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Why Bill Belichick is on the hot seat and could be let go by the Patriots

The Patriots can’t fire Belichick, right?

NFL: New England Patriots at Buffalo Bills Mark Konezny-USA TODAY Sports

There aren’t many figures in the NFL who appear “untouchable.” It’s a realm of success so unattainable, so impossibly unlikely, that there’s almost nobody that feels like they can call their own shots in football.

Bill Belichick has always been one of those people, but perhaps not for much longer.

Increasing whispers out of New England are getting louder, and now it’s appearing like Belichick is on the hot seat. The Patriots’ lack of success since Tom Brady’s departure, paired with some significant personnel missteps has led to reports that owner Robert Kraft might actually be willing to pull the trigger and make a coaching change after this season.

It goes without saying that Kraft has the freedom to do whatever he wants, but just because he can part ways with Bill before he’s prepared to retire, doesn’t mean that he should. Let’s explore why New England should move on, and why even thinking about that possibility is beyond the pale.

Why the Patriots should get rid of Bill Belichick

  • Middling success over the past three seasons
  • Inability to compete in the AFC East
  • Horrible recent draft history
  • Jerrod Mayo is waiting in the wings

You can really look at each of these factors bleeding into each other. The draft has been a significant issue for the Patriots over the past several years. This goes beyond the decision to select Mac Jones as Brady’s heir apparent, and more towards the lack of value New England has found in the draft over the past five years compared to the rest of the NFL.

Once a hallmark of the Belichick era, the team simply isn’t finding the mid-to-late round gems they once did. This is compounded by the fact that New England is no longer a premier destination for free agents. Look no further than DeAndre Hopkins, who spurned the team after a visit to sign with the Titans.

Weighted Approximate Value (wAV) is a metric used by Pro Football Reference to loosely evaluate a player’s career. A higher number is obviously best, with Tom Brady being the gold standard at a 205. If we look at Patriots’ drafts from the mid-2000s to the mid 2010s their draft classes were littered with players who had great careers found beyond round one: Sebastian Vollmer (52), Rob Gronkowski (78), Marcus Cannon (43), Logan Ryan (41), Shaq Mason (47) — just to name a few. When you couple this with solid first round drafting you build sustained success.

Since 2018 the highest-drafted Patriots player in wAV is Ja’Whaun Bentley (28), meanwhile in that same time period the team has selected THIRTY FIVE players with a wAV of less than 10. Their hit rate on picks has been worse than the Houston Texans over the same period.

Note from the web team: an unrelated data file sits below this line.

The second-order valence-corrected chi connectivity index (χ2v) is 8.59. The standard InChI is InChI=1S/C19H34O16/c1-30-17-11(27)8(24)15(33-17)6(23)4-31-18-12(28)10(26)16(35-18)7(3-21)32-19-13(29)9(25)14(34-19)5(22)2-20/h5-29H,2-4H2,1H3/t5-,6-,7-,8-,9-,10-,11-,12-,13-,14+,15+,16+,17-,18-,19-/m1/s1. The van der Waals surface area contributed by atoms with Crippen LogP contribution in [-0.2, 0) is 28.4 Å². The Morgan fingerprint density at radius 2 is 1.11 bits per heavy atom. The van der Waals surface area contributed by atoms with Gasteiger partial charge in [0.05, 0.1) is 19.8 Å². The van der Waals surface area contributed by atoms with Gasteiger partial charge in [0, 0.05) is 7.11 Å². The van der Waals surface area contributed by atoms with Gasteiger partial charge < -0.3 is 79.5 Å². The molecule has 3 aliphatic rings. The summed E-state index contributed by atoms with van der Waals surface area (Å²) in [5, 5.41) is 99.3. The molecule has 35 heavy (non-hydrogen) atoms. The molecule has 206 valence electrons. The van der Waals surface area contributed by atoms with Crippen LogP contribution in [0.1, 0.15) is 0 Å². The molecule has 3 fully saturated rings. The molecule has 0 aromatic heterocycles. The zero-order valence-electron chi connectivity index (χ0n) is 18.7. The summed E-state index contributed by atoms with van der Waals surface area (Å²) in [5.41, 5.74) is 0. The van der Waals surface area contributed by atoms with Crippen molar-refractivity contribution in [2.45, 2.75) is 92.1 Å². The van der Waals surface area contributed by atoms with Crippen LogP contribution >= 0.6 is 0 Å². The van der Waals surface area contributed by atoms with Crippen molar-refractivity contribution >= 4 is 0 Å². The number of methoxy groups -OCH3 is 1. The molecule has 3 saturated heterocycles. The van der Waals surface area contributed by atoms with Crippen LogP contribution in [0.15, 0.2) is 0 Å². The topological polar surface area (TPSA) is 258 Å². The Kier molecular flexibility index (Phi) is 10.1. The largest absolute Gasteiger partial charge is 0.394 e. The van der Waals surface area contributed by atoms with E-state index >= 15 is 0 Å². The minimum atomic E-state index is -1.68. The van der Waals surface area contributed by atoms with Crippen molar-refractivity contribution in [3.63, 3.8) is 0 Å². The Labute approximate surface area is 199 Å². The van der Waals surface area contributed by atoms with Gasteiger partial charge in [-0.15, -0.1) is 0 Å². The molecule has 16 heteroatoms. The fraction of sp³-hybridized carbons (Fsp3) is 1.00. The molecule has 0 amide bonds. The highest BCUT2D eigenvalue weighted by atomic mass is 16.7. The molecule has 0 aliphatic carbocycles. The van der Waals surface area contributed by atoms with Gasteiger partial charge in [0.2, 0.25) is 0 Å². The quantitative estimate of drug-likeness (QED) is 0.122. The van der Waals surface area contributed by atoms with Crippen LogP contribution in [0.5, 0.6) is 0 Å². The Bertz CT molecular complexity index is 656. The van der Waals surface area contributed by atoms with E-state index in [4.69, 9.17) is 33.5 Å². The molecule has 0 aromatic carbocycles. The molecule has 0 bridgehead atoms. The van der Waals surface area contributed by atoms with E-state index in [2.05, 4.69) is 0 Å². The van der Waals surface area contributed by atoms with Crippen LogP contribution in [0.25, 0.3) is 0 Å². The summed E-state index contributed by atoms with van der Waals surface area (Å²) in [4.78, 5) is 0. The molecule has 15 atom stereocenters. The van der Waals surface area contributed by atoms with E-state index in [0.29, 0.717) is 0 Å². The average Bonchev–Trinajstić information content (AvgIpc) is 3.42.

The writing really appeared on the wall when the Patriots chose to give Jerrod Mayo a huge extension to stay with the team, rather than risk losing him to another head coaching job around the NFL. This is an organization that is clearly planning for the future, and while Belichick remains one of the greatest football minds in history, there are cracks showing in his brilliance when it comes to building a team.

Why the Patriots can’t get rid of Bill Belichick

  • It’s a PR nightmare
  • He’s Bill freakin’ Belichick

Yes, this list is a lot shorter than the reasons why he should leave, but they carry much more weight. Prior to Belichick’s arrival in 2000 the Patriots had eight winning seasons in 20 years, and went to the playoffs seven times. In the 22 years under Belichick they’ve finished with a winning record 20 times, and been to the playoffs 18 times.

That kind of success breeds an immense amount of reverence. Something that earns ultimate trust from fans. As spoiled as Pats fans have been, it’s a lot to lose Tom Brady AND Belichick in a short time period — and would be even worse if Bill decided to keep coaching and found success elsewhere.

It almost feels like this is a scenario where you have to take your lumps and let Belichick leave at his own pace. The man is 71-years-old — surely he doesn’t plan to keep coaching that much longer. At what point are another three or four losing seasons worth letting Bill amicably sail off into the sunset without the angst of pushing him out the door?

What’s going to happen?

Bill Belichick isn’t an idiot. Deep down even he needs to acknowledge that a lot of the magic is gone. It’s not that he doesn’t have the ability to turn things around, but it’s increasingly difficult to see how that can happen with New England’s roster as constructed.

Quarterback is a significant problem. Mac Jones has largely been solved by NFL defenses, and he lacks the athletic ability to find another element to his game. It’s now clear he’s not Brady 2.0, and another middling QB who can’t put this team on his shoulders.

This creates a scenario where Kraft and Belichick will likely have a deep talk when the season is over if New England fails to make the playoffs again. It’s the end of Belichick’s contract, so it would be the right time for him to retire from football and get enshrined in Canton in his first ballot.

Yes, this really could be it for Belichick and it’s becoming increasingly difficult to justify keeping him on with the way the Patriots are headed — as much as that hurts.